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Given a set of tasks:

T1(20,100) T2(30,250) T3(100,400) (execution time, deadline=peroid)

Now I want to constrict the deadlines as Di = f * Pi where Di is new deadline for ith task, Pi is the original period for ith task and f is the factor I want to figure out. What is the smallest value of f that the tasks will continue to meet their deadlines using rate monotonic scheduler?

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Your question in not very clear.. could you provide an example of input and relative output for a simple dataset? – Haile Sep 30 '12 at 9:58
up vote 2 down vote accepted

This schema will repeat (synchronize) every 2000 time units. During this period

  • T1 must run 20 times, requiring 400 time units.
  • T2 must run 8 times, requiring 240 time units.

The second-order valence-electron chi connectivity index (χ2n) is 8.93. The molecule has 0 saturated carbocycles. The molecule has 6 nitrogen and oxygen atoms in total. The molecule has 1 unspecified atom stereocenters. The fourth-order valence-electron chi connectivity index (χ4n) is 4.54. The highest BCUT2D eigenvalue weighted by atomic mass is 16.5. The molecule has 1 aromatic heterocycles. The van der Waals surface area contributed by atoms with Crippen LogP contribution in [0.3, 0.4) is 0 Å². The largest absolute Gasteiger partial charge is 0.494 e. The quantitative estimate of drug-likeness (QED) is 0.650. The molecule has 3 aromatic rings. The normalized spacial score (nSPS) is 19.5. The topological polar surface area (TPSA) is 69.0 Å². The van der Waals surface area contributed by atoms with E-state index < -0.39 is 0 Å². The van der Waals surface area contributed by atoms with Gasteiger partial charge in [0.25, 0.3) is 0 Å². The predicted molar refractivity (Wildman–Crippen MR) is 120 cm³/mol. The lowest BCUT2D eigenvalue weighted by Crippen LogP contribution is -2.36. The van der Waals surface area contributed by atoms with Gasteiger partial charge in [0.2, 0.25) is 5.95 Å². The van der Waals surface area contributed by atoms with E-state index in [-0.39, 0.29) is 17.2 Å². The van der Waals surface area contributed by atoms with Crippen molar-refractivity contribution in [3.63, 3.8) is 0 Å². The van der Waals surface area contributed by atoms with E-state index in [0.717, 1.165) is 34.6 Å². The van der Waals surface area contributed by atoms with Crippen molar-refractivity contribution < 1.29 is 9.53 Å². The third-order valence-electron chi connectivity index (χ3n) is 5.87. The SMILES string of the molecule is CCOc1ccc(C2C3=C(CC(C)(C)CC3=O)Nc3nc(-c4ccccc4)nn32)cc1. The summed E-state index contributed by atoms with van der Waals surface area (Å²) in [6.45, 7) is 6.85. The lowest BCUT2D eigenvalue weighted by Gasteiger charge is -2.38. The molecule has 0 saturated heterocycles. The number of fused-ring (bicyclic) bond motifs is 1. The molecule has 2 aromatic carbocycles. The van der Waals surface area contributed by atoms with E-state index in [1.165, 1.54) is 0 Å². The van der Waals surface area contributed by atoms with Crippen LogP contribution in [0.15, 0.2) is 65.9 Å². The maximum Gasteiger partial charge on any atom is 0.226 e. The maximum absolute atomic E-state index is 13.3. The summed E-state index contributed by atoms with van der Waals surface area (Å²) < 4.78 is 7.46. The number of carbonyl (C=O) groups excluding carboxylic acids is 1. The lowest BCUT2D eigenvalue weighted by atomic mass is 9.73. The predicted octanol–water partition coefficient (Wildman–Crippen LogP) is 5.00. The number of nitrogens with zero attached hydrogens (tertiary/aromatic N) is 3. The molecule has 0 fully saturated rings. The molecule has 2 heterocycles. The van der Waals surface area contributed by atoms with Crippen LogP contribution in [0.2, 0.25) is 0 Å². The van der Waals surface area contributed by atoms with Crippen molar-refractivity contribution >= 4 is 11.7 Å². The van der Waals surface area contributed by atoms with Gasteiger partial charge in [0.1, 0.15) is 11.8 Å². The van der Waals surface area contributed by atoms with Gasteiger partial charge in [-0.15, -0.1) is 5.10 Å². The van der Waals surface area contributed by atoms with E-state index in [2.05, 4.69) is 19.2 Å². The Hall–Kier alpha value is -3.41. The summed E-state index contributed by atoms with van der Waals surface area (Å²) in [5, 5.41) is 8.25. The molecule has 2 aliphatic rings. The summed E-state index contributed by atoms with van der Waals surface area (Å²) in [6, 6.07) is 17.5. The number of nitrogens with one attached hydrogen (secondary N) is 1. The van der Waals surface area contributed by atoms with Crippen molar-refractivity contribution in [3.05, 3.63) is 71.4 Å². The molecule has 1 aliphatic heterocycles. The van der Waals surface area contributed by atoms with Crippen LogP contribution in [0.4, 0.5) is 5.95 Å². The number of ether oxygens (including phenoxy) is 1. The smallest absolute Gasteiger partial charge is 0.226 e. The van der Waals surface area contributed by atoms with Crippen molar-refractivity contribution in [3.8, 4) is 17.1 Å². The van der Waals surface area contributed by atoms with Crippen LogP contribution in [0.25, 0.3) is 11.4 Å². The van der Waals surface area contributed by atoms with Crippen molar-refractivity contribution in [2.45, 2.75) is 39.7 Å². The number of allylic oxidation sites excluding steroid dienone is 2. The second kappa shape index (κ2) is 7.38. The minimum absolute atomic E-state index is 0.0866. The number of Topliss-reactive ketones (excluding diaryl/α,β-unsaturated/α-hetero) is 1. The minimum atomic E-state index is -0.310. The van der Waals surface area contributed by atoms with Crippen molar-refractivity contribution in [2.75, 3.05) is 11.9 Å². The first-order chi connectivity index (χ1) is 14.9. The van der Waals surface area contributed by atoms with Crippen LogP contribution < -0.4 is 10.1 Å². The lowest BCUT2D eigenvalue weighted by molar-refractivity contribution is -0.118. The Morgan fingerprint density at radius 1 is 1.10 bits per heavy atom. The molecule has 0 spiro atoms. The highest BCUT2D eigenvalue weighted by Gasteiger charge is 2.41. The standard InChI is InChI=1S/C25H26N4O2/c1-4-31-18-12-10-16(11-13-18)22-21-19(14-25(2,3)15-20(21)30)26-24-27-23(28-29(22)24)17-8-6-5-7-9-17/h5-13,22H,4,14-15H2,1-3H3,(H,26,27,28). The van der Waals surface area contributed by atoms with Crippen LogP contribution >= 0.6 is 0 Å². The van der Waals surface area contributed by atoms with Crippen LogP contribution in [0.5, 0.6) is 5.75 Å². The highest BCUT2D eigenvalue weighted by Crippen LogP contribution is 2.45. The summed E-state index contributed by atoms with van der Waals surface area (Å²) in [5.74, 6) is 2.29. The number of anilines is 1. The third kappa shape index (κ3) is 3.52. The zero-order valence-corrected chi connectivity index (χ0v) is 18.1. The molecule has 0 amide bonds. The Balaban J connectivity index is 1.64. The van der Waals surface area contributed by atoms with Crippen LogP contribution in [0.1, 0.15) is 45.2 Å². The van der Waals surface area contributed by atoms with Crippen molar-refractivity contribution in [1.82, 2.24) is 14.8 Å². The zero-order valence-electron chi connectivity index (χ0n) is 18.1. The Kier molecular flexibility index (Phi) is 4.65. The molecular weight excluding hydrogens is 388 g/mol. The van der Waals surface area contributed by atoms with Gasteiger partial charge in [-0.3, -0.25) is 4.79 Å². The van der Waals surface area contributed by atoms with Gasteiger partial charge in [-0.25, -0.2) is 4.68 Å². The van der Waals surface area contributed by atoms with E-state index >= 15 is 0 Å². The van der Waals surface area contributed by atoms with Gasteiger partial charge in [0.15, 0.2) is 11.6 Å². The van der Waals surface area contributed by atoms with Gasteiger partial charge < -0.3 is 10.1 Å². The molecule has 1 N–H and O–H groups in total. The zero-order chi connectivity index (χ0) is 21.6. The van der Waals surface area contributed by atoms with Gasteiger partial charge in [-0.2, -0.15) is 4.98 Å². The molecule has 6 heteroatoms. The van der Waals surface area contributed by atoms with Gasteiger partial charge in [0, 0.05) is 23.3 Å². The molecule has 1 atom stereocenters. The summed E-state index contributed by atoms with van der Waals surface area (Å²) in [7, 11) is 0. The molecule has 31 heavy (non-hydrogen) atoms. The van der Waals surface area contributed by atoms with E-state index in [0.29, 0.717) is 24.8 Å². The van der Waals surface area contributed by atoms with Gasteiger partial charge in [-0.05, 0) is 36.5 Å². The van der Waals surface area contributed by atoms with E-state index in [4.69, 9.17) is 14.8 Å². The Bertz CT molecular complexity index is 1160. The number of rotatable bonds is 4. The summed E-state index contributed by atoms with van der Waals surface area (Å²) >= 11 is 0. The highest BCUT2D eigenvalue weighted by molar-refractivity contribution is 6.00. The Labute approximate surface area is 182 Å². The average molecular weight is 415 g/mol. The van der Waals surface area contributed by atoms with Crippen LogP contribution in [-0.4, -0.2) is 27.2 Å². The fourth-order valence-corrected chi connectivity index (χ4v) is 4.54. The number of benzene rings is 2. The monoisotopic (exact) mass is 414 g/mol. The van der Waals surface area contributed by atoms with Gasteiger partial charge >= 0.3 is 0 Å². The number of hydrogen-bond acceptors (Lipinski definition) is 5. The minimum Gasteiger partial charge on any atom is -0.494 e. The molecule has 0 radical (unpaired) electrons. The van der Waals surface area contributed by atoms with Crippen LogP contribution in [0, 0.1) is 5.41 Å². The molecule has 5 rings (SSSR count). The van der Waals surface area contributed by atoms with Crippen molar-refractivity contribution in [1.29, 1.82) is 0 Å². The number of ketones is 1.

• T3 must run 5 times, requiring 500 time units.

Total is 1140 time units per 2000 time unit interval.

f = 1140 / 2000 = 0.57

This assumes long-running tasks can be interrupted and resumed, to allow shorter-running tasks to run in between. Otherwise there will be no way for T1 to meet it's deadline once T3 has started.

The updated deadlines are:


These will repeat every 1851930 time units, and require the same time to complete.

A small simplification: When calculating factor, the period-time cancels out. This means you don't really need to calculate the period to get the factor:

Period = 2000
Required time = (Period / 100) * 20 + (Period / 250) * 30 + (Period / 400) * 100
f = Required time / Period = 20 / 100 + 30 / 250 + 100 / 400 = 0.57

f = Sum(Duration[i] / Period[i])

To calculate the period, you could do this:

Period(T1,T2) = lcm(100, 250) = 500
Period(T1,T2,T3) = lcm(500, 400) = 2000

where lcm(x,y) is the Least Common Multiple.

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I'm really not into this whole thing, but I'm interested; what do you mean by These will repeat every ....? – iccthedral Sep 30 '12 at 11:19
If they all are scheduled to run simultaniusly at time 0, the next time they will run simultaniously will be at time 2000. – Markus Jarderot Sep 30 '12 at 13:02
Okay, I was confused because of 1851930. Now I see that the lcm of real numbers can only be their product. – iccthedral Sep 30 '12 at 13:17

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